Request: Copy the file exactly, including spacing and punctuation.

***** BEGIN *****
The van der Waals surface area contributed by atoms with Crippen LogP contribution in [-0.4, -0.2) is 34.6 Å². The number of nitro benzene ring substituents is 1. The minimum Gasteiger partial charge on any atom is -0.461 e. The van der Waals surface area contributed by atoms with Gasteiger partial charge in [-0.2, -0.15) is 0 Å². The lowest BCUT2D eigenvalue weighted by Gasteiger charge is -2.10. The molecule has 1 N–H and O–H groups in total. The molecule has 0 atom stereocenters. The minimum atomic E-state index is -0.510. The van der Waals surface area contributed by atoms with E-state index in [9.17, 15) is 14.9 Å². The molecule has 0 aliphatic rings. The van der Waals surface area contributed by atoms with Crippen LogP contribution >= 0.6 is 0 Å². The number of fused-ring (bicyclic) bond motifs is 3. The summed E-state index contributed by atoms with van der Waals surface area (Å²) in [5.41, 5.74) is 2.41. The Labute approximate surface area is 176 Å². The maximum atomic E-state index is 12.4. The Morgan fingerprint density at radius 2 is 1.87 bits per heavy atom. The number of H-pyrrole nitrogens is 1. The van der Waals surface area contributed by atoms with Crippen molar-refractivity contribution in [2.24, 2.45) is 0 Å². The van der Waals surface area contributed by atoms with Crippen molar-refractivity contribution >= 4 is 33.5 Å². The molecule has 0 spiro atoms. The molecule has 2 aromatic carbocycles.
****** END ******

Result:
The van der Waals surface area contributed by atoms with Crippen LogP contribution in [-0.4, -0.2) is 34.6 Å². The number of nitro benzene ring substituents is 1. The minimum Gasteiger partial charge on any atom is -0.461 e. The van der Waals surface area contributed by atoms with Gasteiger partial charge in [-0.2, -0.15) is 0 Å². The lowest BCUT2D eigenvalue weighted by Gasteiger charge is -2.10. The molecule has 1 N–H and O–H groups in total. The molecule has 0 atom stereocenters. The minimum atomic E-state index is -0.510. The van der Waals surface area contributed by atoms with E-state index in [9.17, 15) is 14.9 Å². The molecule has 0 aliphatic rings. The van der Waals surface area contributed by atoms with Crippen LogP contribution >= 0.6 is 0 Å². The number of fused-ring (bicyclic) bond motifs is 3. The summed E-state index contributed by atoms with van der Waals surface area (Å²) in [5.41, 5.74) is 2.41. The Labute approximate surface area is 176 Å². The maximum atomic E-state index is 12.4. The Morgan fingerprint density at radius 2 is 1.87 bits per heavy atom. The number of H-pyrrole nitrogens is 1. The van der Waals surface area contributed by atoms with Crippen molar-refractivity contribution in [2.24, 2.45) is 0 Å². The van der Waals surface area contributed by atoms with Crippen molar-refractivity contribution >= 4 is 33.5 Å². The molecule has 0 spiro atoms. The molecule has 2 aromatic carbocycles.